In my last post, I touched on music for anxiety relief. I want to do the same today, albeit from a different direction. My previous post focused exclusively on the impact of one specific song. This time, I want to talk about the impact of music for anxiety relief in a more general sense.
My mental illness recovery is important to me, now more than ever, because of my daughter. I have been in mental illness recovery since my early 20s, long before I ever thought I'd be a mom. When my husband and I found out we were expecting, we were ecstatic, but I also felt overwhelmed. There is no turning back from this awesome responsibility. Nothing would ever be the same. My daughter is now two-and-a-half, and it's like I can't even remember what life was like without her. There's so much I want to show her and teach her, but I have to be mentally healthy and well to do that. Here are four reasons my daughter motivates me to make my mental illness recovery important.
Victim blaming typically happens from the outside looking in, but there was a large amount of blaming myself for the verbal abuse aimed at me during my abusive relationship. There were many times when there was a voice inside of me wondering if it was my fault that my boyfriend verbally abused me. This, despite the fact that I knew it shouldn't be happening.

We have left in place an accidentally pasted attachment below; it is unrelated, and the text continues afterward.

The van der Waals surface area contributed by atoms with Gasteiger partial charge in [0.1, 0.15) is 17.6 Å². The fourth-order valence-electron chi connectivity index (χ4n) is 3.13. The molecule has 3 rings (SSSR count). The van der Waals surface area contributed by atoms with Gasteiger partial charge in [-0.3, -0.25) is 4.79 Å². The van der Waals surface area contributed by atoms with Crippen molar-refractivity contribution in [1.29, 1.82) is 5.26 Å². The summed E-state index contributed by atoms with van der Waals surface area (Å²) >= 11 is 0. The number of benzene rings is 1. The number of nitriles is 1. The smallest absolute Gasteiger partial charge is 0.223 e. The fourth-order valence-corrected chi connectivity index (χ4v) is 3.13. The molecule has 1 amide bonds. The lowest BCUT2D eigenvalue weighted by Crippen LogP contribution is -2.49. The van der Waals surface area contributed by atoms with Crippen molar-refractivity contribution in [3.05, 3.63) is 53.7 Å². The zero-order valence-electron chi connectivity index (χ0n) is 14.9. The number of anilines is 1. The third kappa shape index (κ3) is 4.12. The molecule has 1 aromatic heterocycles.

Getting things done when you don't feel like it can be more challenging than it sounds. It is so easy to look at our to-do list and become paralyzed. This happens to me more often than I would like, but when I catch myself, there are a few things I do that help me. Read this article to learn three ways to get things done when you don't feel like it.
A daily affirmation regarding love and bliss can change the way you experience the world. Many of us who live with mental illness feel unlovable occasionally, if not constantly. That feeling can be caused by our own negative thought cycles or by actual events. Sometimes, a partner ends a relationship due to mental illness, which can be heartbreaking. Other times, a partner who doesn’t understand our different needs may stay with us but become abusive or perhaps simply unsupportive. This lack of love and bliss takes a further toll on our mental health. 
I’m Randall Law, the co-author of the blog, "Creative Schizophrenia." I’m an often clueless father of three, a work in progress husband to one, a rabid sports fanatic and an unemployed physician assistant learning to live with schizophrenia while renovating a farmhouse built in 1910.
Anxiety can hurt. It can be emotionally painful, and it can be physically agonizing, too--so much so that physical symptoms of anxiety frequently send people to their doctor's office or hospital emergency department (ED). Almost 1.25 million people visited an ED for physical symptoms of anxiety annually between 2009 and 20111. It's important to seek medical help to rule out serious and potentially life-threatening conditions; however, it's frustrating to be discharged with a shrug and casual statement that "it's just anxiety." Read on to learn more about anxiety's physical symptoms and how to feel better when anxiety hurts.